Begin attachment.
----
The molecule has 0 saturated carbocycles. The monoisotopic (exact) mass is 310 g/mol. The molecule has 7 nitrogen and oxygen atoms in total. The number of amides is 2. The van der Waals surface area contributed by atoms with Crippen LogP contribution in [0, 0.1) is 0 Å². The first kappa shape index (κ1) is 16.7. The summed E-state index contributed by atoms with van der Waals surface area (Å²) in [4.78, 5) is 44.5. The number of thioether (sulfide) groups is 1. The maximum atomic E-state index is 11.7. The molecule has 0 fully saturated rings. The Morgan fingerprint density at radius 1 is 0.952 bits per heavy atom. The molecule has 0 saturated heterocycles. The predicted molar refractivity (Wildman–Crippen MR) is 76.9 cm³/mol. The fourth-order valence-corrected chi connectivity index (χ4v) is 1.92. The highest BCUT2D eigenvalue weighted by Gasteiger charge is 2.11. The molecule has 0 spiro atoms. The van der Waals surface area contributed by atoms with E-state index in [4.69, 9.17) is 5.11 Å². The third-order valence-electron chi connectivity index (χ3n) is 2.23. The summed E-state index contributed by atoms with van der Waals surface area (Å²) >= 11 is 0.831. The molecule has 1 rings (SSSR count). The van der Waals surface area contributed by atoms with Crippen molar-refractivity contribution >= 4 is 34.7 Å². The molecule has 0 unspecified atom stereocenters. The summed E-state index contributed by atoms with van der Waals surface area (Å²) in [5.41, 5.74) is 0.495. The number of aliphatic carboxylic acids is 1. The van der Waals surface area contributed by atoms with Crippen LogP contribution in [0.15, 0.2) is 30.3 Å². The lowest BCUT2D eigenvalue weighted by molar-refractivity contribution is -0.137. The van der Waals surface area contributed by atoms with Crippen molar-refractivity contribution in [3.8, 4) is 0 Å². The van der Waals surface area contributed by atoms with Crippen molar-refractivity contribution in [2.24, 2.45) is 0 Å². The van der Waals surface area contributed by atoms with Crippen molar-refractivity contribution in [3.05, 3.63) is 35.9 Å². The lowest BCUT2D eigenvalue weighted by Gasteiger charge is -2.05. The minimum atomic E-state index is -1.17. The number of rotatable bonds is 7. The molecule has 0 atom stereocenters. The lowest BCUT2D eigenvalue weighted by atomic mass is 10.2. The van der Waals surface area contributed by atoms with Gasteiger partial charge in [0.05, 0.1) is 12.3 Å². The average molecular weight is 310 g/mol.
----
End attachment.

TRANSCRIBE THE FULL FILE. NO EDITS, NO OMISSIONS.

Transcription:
The molecule has 0 saturated carbocycles. The monoisotopic (exact) mass is 310 g/mol. The molecule has 7 nitrogen and oxygen atoms in total. The number of amides is 2. The van der Waals surface area contributed by atoms with Crippen LogP contribution in [0, 0.1) is 0 Å². The first kappa shape index (κ1) is 16.7. The summed E-state index contributed by atoms with van der Waals surface area (Å²) in [4.78, 5) is 44.5. The number of thioether (sulfide) groups is 1. The maximum atomic E-state index is 11.7. The molecule has 0 fully saturated rings. The Morgan fingerprint density at radius 1 is 0.952 bits per heavy atom. The molecule has 0 saturated heterocycles. The predicted molar refractivity (Wildman–Crippen MR) is 76.9 cm³/mol. The fourth-order valence-corrected chi connectivity index (χ4v) is 1.92. The highest BCUT2D eigenvalue weighted by Gasteiger charge is 2.11. The molecule has 0 spiro atoms. The van der Waals surface area contributed by atoms with E-state index in [4.69, 9.17) is 5.11 Å². The third-order valence-electron chi connectivity index (χ3n) is 2.23. The summed E-state index contributed by atoms with van der Waals surface area (Å²) >= 11 is 0.831. The molecule has 1 rings (SSSR count). The van der Waals surface area contributed by atoms with Crippen molar-refractivity contribution >= 4 is 34.7 Å². The molecule has 0 unspecified atom stereocenters. The summed E-state index contributed by atoms with van der Waals surface area (Å²) in [5.41, 5.74) is 0.495. The number of aliphatic carboxylic acids is 1. The van der Waals surface area contributed by atoms with Crippen LogP contribution in [0.15, 0.2) is 30.3 Å². The lowest BCUT2D eigenvalue weighted by molar-refractivity contribution is -0.137. The van der Waals surface area contributed by atoms with Crippen molar-refractivity contribution in [3.8, 4) is 0 Å². The van der Waals surface area contributed by atoms with Crippen molar-refractivity contribution in [2.24, 2.45) is 0 Å². The van der Waals surface area contributed by atoms with Crippen molar-refractivity contribution in [3.05, 3.63) is 35.9 Å². The lowest BCUT2D eigenvalue weighted by Gasteiger charge is -2.05. The minimum atomic E-state index is -1.17. The number of rotatable bonds is 7. The molecule has 0 atom stereocenters. The lowest BCUT2D eigenvalue weighted by atomic mass is 10.2. The van der Waals surface area contributed by atoms with Gasteiger partial charge in [0.05, 0.1) is 12.3 Å². The average molecular weight is 310 g/mol.